Freelance: Shooting my First Short Film
Well, I did it. After years of thinking and talking about it. I did it. I wrote a film, conned some friends into helping me with it, and shot it. It was fun, frustrating at times, meditative at others, and something I want to do again and again. For many years I’ve really considered myself more of a documentary film maker forever: my first ‘film’ that I shot and cut together at age 12 or 13 was shot on Hi-8 about a creek restoration outside of Portland, OR. I mean, how much more documentary nerdy can you get? However, over the years I’ve done my fair share of creative fiction writing, some of which has been published, much of which is simply scrawled on slowly yellowing paper in notebooks scattered throughout my life. Something took hold of me this summer and over the course of a weekend I whipped out my first attempt at a screen play. It was rough, improperly formatted, typo-ridden, and weird. The weird part was intentional, the rest was a byproduct of fast thoughts, slow hands, and lack of knowledge.
My first draft had visual and audio cues already written in, since apparently when I start to think about these things I can’t just focus on the words. I took the draft, sent it over to my friend Brian Carbine who is a super talented director in his third year of MFA at CalArts, and asked him if he’d be willing to help me develop it a bit. I had little confidence, and less knowledge of what I needed to do to make this little project a reality. After two or three drinks, Carbine had sufficiently convinced me that if the project was something I believed in then I needed to make it a reality. Next steps, re-writes, finding an actor, costume, production design, re-evaluating life, and finding the time.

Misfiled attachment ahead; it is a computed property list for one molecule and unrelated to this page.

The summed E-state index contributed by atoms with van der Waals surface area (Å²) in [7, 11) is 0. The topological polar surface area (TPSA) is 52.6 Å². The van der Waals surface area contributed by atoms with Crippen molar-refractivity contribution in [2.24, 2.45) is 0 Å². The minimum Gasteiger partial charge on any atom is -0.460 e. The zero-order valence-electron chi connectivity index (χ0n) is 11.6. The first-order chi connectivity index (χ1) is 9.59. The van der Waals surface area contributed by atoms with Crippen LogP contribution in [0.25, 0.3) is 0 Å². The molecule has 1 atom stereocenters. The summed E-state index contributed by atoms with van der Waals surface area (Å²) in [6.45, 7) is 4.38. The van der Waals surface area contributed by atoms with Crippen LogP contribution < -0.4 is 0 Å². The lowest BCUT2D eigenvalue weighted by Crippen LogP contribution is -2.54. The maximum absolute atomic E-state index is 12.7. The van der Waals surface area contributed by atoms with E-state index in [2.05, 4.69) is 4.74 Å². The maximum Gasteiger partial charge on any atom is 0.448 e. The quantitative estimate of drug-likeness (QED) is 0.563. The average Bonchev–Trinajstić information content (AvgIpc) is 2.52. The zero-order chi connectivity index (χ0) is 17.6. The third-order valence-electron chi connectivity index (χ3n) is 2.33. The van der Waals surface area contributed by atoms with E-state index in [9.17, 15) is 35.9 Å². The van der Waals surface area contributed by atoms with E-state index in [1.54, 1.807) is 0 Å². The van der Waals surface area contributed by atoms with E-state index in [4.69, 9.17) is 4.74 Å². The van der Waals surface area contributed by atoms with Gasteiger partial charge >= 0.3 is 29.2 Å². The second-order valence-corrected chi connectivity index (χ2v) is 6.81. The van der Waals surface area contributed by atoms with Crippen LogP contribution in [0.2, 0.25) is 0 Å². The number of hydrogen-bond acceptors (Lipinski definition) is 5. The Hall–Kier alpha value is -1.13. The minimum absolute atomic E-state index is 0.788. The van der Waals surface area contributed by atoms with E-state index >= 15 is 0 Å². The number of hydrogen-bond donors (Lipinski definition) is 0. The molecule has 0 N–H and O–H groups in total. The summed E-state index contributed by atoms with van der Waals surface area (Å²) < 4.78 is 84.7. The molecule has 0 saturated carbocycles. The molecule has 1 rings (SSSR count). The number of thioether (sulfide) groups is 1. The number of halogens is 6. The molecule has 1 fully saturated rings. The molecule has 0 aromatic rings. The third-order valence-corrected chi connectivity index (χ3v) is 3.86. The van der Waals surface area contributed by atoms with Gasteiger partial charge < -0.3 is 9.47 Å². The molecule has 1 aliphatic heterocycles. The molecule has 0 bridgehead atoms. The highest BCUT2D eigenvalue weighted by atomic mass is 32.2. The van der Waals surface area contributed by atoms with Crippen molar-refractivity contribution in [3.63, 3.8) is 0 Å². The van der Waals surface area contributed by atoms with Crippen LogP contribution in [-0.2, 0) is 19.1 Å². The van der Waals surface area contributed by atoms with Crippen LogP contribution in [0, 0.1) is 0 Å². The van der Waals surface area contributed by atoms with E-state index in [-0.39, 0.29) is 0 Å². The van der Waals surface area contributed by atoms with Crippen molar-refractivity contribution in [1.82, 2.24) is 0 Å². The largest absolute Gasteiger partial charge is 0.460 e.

Fast forward two months, many hours of stress, a number of trips to thrift stores, a couple pints of paint, a few pints of beers and screen testing and fitting day arrived.
The film is my meditation on the oddities of the modern freelance workforce. All filmed in one location, all parts are played by one actor, the film calls into question the way we communicate and think about our work-life balance in contemporary times.
Because it was all one actor we split our one-day shoot into three parts: first, the main character who has no costume changes; second we shot the other characters who appear in the film, each of whom required varying amounts of transformation and costuming; and finally third, the voice-overs.
For now, I’m going to leave this post as it is. I’m currently in post production, have one last shot to get, a composer to work with, and a lot of inspiration to bring the final product to life. I’ll add more updates as progress continues.
I want to thank Brian Carbine for inspiration and a thoughtful ear, Stephanie Petagno for the awesome costumes and character design, Peter Marks for his amazing performance and flexibility, Daniel Foerste for awesome camera work, Scott Riley for looking over my early draft, and Alexandra Friedman for all her support.